HARLINGEN

--  My knowledge of life in Japan is now many years

old, but I regularly communicate with my retired Army friend Jim

White.  He and his family have made Japan their

home.  Jim has kept us updated on the aftermath of the

earthquake, tsunami, and nuclear disaster facing that country.

The one attribute I

recall that the Japanese government and the people have is a

reticence to ask for help when in need.  Even when

such help is provided they still have difficulty addressing the

matter publicly.  Thus, even with the thousands of

American military personnel now stationed in and near Japan, we

hear very little about their contributions to aiding disaster

efforts or assisting the Japanese people.  Jim White

has been very good at reporting just what Americans are doing in

the ongoing effort to bring some form of relief to those

beleaguered people.

American relief

efforts have been headquartered at the Atsugi Naval Air Station,

located a short distance from Tokyo.  From there,

military leadership can direct what we are calling “Operation

Tomodachi (Friend),” which has included everything from rescue

missions to food relief.

Navy and Marine

helicopters have been evacuating survivors and flying food,

medicine, clothing and water into remote villages, which due to the

loss of roads and other infra structure can be reached in no other

way.

More than 20

American ships have moved into the waters close to Japan’s

northeastern coast.  Many of these ships have supplies

and equipment so needed to assist people who have lost

everything.  From the USS Ronald Reagan an unending

number of rescue and relief flights continue.  As of a

week ago Americans had flown in more than 200,000 pounds of

supplies to isolated villages.

Another function of

the Navy ships participating in what some call our largest

humanitarian effort in years is to make pure drinking

water.  Water is in huge demand in the earthquake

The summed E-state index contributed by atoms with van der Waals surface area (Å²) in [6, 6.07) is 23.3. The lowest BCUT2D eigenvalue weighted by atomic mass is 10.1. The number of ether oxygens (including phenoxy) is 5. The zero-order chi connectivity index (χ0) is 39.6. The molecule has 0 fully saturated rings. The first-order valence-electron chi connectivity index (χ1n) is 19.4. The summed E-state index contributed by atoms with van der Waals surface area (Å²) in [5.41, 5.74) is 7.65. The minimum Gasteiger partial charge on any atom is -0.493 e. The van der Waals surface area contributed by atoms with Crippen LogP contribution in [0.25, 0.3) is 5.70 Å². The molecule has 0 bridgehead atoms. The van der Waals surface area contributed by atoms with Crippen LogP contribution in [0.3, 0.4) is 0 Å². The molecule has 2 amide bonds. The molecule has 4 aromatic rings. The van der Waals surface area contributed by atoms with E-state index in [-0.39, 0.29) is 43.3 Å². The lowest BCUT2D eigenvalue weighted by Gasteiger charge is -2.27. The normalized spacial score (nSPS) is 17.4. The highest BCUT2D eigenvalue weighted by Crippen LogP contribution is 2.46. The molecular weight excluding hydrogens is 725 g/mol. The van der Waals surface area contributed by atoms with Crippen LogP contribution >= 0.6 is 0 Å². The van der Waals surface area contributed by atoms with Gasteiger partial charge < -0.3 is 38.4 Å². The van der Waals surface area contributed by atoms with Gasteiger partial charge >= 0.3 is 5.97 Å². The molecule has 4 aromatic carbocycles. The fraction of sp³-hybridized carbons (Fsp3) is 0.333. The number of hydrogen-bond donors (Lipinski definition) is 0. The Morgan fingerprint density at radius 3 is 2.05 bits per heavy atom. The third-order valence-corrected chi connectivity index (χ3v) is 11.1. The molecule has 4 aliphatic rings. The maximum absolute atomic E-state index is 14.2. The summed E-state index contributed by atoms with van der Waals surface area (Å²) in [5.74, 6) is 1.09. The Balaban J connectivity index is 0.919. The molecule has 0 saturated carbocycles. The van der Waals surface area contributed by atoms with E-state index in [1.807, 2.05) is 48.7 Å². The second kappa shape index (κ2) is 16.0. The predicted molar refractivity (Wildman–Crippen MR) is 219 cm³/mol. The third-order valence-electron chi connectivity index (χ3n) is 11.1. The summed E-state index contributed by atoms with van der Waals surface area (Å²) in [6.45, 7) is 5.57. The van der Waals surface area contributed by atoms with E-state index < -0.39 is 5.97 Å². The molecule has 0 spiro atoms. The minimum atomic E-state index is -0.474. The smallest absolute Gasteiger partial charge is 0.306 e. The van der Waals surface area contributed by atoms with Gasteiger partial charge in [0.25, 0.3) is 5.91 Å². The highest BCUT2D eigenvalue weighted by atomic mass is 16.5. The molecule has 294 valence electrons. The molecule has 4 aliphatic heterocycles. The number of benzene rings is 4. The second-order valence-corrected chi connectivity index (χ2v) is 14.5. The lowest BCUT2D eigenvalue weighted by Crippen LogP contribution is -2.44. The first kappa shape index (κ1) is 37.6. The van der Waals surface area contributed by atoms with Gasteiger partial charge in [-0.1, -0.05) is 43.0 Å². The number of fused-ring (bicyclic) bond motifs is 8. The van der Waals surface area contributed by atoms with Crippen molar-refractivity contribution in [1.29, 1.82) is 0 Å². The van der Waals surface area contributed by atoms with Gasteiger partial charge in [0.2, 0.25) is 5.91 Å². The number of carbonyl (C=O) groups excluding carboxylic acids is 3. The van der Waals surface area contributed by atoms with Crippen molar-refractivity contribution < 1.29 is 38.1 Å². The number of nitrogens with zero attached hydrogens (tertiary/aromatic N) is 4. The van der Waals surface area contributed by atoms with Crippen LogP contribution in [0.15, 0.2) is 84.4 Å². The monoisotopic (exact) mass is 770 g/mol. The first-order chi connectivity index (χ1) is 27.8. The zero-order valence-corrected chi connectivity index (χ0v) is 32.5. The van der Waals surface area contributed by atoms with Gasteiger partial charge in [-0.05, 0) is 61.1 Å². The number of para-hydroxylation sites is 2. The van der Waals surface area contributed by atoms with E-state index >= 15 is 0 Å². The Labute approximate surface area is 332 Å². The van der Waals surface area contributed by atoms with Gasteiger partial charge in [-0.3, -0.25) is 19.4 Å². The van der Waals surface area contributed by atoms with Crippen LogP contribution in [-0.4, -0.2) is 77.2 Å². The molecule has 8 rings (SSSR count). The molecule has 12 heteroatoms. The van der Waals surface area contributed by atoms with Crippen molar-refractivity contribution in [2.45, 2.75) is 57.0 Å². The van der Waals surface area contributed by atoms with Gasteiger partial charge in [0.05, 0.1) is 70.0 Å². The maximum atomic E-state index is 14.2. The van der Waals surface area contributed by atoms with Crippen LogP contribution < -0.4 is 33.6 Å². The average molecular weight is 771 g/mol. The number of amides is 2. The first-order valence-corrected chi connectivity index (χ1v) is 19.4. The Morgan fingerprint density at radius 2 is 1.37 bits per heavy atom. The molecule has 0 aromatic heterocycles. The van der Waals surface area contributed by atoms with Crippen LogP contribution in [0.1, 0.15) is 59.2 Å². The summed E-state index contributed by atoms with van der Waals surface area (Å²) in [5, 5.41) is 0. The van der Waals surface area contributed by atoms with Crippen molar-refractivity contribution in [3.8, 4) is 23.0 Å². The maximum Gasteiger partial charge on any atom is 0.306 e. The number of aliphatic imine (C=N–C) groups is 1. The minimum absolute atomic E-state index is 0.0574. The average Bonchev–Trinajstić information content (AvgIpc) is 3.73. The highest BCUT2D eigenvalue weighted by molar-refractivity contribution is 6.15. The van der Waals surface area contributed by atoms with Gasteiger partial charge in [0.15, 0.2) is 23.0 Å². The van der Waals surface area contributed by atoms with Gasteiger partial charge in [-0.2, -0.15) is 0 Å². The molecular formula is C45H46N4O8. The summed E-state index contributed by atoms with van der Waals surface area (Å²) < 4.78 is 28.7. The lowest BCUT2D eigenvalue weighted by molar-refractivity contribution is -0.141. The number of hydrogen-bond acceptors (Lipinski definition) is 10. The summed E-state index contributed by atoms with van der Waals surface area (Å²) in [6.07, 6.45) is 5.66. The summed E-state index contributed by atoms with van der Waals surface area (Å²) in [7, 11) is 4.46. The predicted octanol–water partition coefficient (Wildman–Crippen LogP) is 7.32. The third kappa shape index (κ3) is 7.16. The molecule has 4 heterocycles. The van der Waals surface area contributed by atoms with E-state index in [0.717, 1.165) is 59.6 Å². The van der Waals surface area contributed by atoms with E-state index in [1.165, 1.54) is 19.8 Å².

stricken areas.

At the site of the

nuclear damage fire trucks from American bases have been brought in

to help cool down the reactors.  The military are also

providing reconnaissance aircraft to keep flying over the disaster

area and monitor the nuclear radiation.

White reports that

the Yomiuri Times, an English language newspaper in Japan, has done

some lengthy reporting on how the Americans are assisting their

Japanese friends.  Yesterday’s newspaper had an

account of how we have provided two large fresh water barges the

disaster crews can use to cool the reactors, which are corroded by

salt water.

The Marines at

Sendai airport have been assigned rescue and relief missions, but

they are unhappy about not getting more assignments. 

They feel they could do much more if they were asked.

The Navy is hoping

to clear one of the damaged ports in Hochinohe so Japanese barges

can deliver fuel.  At that port, following the

earthquake, a total of 700 shipping containers and 200 cars remain

unaccounted for and nobody is sure what is under the surface of the

water.  Navy divers have been brought in and an

American ship with huge cranes has arrived to pull out the

wreckage.  This is just one of six ports the U.S. Navy

is planning to assist in clearing.

With more than

50,000 military personnel based in Japan, the American armed forces

are providing massive assistance.  At the same time

their actions have been very low key and without much publicity,

not wanting to cause embarrassment to their Japanese hosts.

Semper Fidelis

Thomas D. Segel

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